2. The Duke craved that if the Law would permit it, hee might have an Advocate assigned him to defend his cause. Catelin Lord Chiefe Justice answered that it could not be allowed by Law. It is meet (sayd the Duke) that I should submit my selfe to the sentence of the Judges; but in this cause there are very many doubts, and I understood not till within these foureteene howres, that I should come to my tryall. I have bin unprovided of bookes. I see now I must fight for my life without weapons. Yet I have heard that in the reygne of Henry the 7th Sir Humphrey Stafford had an advocate assigned him in a cause of high treason.Dier Lord Chief Justice in the Common Pleas answered that an advocate was assigned to Stafford concerning the priviledge of sanctuary, from whence he was drawne by force; but for the matter of high treason hee pleaded his owne cause without an Advocate. I must then (sayd the Duke) plead this day for my selfe, my estate, my children, and (which is as much as all of them) for my honesty (as for my honour, let it goe). If I dye an innocent, God will not let it escape unrevenged. Yet let me aske this one question: Whether that reckoning up of my crimes be to bee holden for true in every part, and to which part I must answere. Catelin said, Seeing the causes are true, that reckoning up is also to be holden for true. I desire (said the Duke) to be enformed, if every one of those crimes be high treason. For I have heard say that in a cause of the Lord Scroope’s in the reygne of Henry the 4th - As he was about to say more, the Clerke interrupted him, crying,Thomas Duke of Norfolke, art thou guilty of the crimes, or no? Hee answered, To God and these Peeres I commend my cause. The heynousnesse of these crimes daunteth mee, but the Royall bounty of the Queene comfortheth me againe, from whom I could expect no more. But you my Lord Steward I earnestly beseech that I may be dealt withall according to right, and that my menory which is very short, may not be overcharged with such confused variety of matter. In that I have you for my Peeres and Judges I acknowledge my selfe happy, to most of whose integrities I would very willingly and gladly commend my life. I have relyed upon mine owne innocency, and not shifted for my selfe by flight. Yet I can not but freely confesse I have fayled of my duty towards the Queene, howbeit in matters which import not high treason. I beseech you that those lighter crimes may not be intermingled with crimes of high treason.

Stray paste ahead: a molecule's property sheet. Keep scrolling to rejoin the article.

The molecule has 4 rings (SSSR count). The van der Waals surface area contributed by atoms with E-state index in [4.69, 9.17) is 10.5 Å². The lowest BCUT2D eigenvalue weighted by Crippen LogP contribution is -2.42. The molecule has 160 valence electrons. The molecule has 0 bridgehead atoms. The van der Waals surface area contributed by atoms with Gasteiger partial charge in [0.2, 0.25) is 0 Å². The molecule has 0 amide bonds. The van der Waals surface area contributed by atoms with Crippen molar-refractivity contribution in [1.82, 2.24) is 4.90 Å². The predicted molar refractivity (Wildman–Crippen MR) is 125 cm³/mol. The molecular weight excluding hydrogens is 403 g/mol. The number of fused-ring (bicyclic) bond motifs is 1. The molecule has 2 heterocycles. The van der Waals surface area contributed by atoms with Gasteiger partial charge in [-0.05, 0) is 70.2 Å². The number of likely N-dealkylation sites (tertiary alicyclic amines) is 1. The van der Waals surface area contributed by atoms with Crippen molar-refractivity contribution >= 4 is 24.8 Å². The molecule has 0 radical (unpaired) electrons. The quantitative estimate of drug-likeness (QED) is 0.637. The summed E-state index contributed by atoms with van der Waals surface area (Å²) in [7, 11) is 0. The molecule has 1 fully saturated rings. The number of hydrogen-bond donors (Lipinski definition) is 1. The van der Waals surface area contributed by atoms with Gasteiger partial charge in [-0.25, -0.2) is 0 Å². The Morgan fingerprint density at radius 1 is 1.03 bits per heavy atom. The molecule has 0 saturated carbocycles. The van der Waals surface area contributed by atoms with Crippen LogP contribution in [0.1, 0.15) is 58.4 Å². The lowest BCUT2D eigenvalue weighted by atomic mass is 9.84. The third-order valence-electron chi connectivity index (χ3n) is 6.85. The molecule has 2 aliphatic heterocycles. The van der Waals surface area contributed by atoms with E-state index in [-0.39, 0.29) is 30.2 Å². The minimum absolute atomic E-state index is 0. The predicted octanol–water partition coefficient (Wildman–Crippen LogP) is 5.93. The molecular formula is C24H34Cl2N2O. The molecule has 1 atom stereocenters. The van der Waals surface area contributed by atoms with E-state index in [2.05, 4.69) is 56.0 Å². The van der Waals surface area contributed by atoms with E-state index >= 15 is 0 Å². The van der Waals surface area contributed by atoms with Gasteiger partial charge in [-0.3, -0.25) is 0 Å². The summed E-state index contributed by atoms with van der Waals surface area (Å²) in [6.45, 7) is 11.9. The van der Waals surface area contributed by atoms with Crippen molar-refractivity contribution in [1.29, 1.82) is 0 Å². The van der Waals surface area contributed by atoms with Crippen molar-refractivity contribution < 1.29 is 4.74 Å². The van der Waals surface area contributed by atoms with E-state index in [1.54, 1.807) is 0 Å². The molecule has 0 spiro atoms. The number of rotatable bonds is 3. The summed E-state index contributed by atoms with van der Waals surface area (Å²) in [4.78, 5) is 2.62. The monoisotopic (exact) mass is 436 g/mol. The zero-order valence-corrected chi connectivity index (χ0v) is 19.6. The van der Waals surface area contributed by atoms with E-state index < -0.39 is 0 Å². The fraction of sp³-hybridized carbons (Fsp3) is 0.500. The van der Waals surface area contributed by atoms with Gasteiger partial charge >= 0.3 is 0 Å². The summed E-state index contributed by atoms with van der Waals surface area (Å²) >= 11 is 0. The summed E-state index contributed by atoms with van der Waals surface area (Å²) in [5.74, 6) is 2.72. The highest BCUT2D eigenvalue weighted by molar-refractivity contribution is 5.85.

3. Now Barham, the Queenes Sergeant at Law, sayd, The crimes of high treason wherewith you are charged, be these. You have practised to despoile the Queene of her kingdome and life, you intended to marry with the Queene of Scottes, you called forreine forces into the Kingdome, you maintained the rebels, and you relieved the Scottes, the Queenes enemies. Barham (sayd the Duke) doe not, I pray you, exasperate the matter by words, objecting that marriage, and other matters which are not amongst crimes of high treason. Barkham turning to the Peeres, urged the point. He (saith he) which will take that woman to wife which claymeth the kingdome, the same man affecteth the kingdome. But this the Duke beganne to doe, when he was one of the Commissioners at Yorke to heare the Queene of Scottes cause; what time hee was bound by oath to weigh indifferently the accusations and defences on both sides. That cause (sayd the Duke) hath sundry parts, which are without the crimes of high treason. The Lord Steward of England commanded the Duke not to stray from the matter with digressions; who when Barham clamarously inisted upon it, acknowledged that the Queene of Scots had claymed the kingdome of England, but had long agone abstayned from her claime. Barham shewed to the contrary that shee had not given it over, because shee would not yet renounce the title which shee pretended; and grieviously he accused the Duke that hee instructed the Queene of Scots Delegates what they should answere, and this out of the Bishop of Rosse his confession. The Duke confessed that Liddington had mentioned the marriage unto him, but yet hee refused it, and instructions he gave none; and prayed that Rosse might bee brought face to face against him.